Allergan, Sosei halt global development for Alzheimer’s drug following toxic reaction in a non-human primate
Allergan and Sosei have hit the brakes on an international development program featuring a key Alzheimer’s drug following an “unexpected toxicology finding” for one of the non-human primates it tested the therapy on.
The drug is HTL0018318, a muscarinic M1 receptor agonist that Allergan partnered on when it signed a development deal with Sosei’s UK subsidiary Heptares which was worth close to $840 million, plus billions in potential sales bonuses.
According to the companies, they have suspended clinical work, halting a Phase I study Allergan is running in the US and a Phase II trial in Japan centered on dementia with Lewy bodies. Heptares has already completed a Phase Ib European study and that data are being analyzed now.
Researchers did not spell out what kind of toxic reaction was tracked in the animal study.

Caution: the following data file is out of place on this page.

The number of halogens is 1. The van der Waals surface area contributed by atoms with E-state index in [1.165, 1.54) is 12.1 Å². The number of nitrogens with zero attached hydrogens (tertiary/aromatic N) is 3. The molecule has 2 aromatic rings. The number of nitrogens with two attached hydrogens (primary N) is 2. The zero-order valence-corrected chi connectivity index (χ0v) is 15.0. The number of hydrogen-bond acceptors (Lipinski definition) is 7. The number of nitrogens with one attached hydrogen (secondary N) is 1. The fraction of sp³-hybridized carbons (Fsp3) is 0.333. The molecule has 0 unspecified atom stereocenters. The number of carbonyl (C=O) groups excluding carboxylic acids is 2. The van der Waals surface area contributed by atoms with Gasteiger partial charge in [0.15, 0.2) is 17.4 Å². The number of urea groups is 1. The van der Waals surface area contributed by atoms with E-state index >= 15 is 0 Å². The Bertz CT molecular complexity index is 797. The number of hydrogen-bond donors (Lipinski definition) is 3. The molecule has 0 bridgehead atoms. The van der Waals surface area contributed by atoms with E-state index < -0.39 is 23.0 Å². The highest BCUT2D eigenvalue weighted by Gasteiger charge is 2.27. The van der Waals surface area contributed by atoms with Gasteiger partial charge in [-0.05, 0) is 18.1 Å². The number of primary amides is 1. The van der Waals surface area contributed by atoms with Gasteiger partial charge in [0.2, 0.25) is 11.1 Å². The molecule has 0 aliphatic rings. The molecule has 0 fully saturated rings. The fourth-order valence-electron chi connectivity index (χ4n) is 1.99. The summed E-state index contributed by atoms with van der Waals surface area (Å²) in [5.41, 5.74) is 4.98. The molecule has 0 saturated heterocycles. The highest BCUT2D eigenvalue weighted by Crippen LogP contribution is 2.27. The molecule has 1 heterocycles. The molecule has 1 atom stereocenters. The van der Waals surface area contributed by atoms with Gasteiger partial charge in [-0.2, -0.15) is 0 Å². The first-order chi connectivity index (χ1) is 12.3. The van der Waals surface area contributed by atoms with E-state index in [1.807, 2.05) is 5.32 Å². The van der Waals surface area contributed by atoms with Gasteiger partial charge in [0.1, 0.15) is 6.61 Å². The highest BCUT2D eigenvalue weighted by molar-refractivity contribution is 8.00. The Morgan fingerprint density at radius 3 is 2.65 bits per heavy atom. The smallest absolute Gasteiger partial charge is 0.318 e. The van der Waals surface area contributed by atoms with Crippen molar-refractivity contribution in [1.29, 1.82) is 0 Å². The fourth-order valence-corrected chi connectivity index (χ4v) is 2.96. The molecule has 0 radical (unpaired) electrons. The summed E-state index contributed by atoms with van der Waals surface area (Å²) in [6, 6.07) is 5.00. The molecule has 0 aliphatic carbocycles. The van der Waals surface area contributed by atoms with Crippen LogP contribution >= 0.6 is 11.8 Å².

The US biotech agreed to pay Sosei $125 million upfront — with hundreds of millions in milestones and $50 million for research support — to launch their alliance in 2016. And this drug was spotlighted as one of the most important therapies in the batch. Alzheimer’s in specific and cognition in general, though, remains one of the toughest fields in R&D, featuring frequent breakdowns for ineffectiveness as well as the occasional dangerous side effect.
Sosei now expects the delay will cost the company a major milestone next year as they reset the clock on the development plan — provided they can understand what happened in the primate study and if the drug is still safe for patients.
The jury is still out, though, on this drug, which has now been tested in more than 300 people around the world.
“We were very surprised to see these results given the safety profile HTL0018318 has exhibited across all previous animal and clinical studies,” noted Sosei CMO Tim Tasker. “We are committed to working with clinical investigators, R&D teams and regulatory authorities to understand better the reason for the findings from this animal toxicology study and so enable the human clinical development program with HTL0018318 to continue as soon as possible.”